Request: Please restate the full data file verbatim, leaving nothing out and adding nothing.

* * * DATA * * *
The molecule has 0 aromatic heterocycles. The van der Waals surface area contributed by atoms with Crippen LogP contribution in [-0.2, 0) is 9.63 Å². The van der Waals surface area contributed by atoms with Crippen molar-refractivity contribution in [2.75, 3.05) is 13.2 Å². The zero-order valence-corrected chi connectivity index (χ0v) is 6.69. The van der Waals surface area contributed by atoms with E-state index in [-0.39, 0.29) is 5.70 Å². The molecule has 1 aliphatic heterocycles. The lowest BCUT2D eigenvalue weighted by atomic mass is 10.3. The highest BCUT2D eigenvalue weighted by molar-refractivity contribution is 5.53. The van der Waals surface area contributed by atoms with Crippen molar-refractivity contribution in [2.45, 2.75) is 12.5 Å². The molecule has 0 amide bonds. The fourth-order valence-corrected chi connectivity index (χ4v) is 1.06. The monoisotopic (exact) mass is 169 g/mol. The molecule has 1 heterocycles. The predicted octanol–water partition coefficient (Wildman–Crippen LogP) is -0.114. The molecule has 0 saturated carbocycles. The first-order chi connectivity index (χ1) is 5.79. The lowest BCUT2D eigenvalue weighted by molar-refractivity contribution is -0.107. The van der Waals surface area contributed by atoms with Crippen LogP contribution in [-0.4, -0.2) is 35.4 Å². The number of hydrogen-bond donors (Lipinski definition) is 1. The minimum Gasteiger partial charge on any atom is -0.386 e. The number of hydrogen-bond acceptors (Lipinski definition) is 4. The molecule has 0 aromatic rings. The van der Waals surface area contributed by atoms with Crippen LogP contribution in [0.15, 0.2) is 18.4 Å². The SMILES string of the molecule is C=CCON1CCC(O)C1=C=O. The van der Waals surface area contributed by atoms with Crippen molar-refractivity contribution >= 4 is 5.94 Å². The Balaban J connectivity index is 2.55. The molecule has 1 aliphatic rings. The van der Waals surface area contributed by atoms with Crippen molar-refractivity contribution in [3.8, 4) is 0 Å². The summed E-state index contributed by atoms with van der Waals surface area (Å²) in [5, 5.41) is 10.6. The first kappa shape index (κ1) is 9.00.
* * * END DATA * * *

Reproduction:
The molecule has 0 aromatic heterocycles. The van der Waals surface area contributed by atoms with Crippen LogP contribution in [-0.2, 0) is 9.63 Å². The van der Waals surface area contributed by atoms with Crippen molar-refractivity contribution in [2.75, 3.05) is 13.2 Å². The zero-order valence-corrected chi connectivity index (χ0v) is 6.69. The van der Waals surface area contributed by atoms with E-state index in [-0.39, 0.29) is 5.70 Å². The molecule has 1 aliphatic heterocycles. The lowest BCUT2D eigenvalue weighted by atomic mass is 10.3. The highest BCUT2D eigenvalue weighted by molar-refractivity contribution is 5.53. The van der Waals surface area contributed by atoms with Crippen molar-refractivity contribution in [2.45, 2.75) is 12.5 Å². The molecule has 0 amide bonds. The fourth-order valence-corrected chi connectivity index (χ4v) is 1.06. The monoisotopic (exact) mass is 169 g/mol. The molecule has 1 heterocycles. The predicted octanol–water partition coefficient (Wildman–Crippen LogP) is -0.114. The molecule has 0 saturated carbocycles. The first-order chi connectivity index (χ1) is 5.79. The lowest BCUT2D eigenvalue weighted by molar-refractivity contribution is -0.107. The van der Waals surface area contributed by atoms with Crippen LogP contribution in [-0.4, -0.2) is 35.4 Å². The number of hydrogen-bond donors (Lipinski definition) is 1. The minimum Gasteiger partial charge on any atom is -0.386 e. The number of hydrogen-bond acceptors (Lipinski definition) is 4. The molecule has 0 aromatic rings. The van der Waals surface area contributed by atoms with Crippen LogP contribution in [0.15, 0.2) is 18.4 Å². The SMILES string of the molecule is C=CCON1CCC(O)C1=C=O. The van der Waals surface area contributed by atoms with Crippen molar-refractivity contribution >= 4 is 5.94 Å². The Balaban J connectivity index is 2.55. The molecule has 1 aliphatic rings. The van der Waals surface area contributed by atoms with Crippen molar-refractivity contribution in [3.8, 4) is 0 Å². The summed E-state index contributed by atoms with van der Waals surface area (Å²) in [5, 5.41) is 10.6. The first kappa shape index (κ1) is 9.00.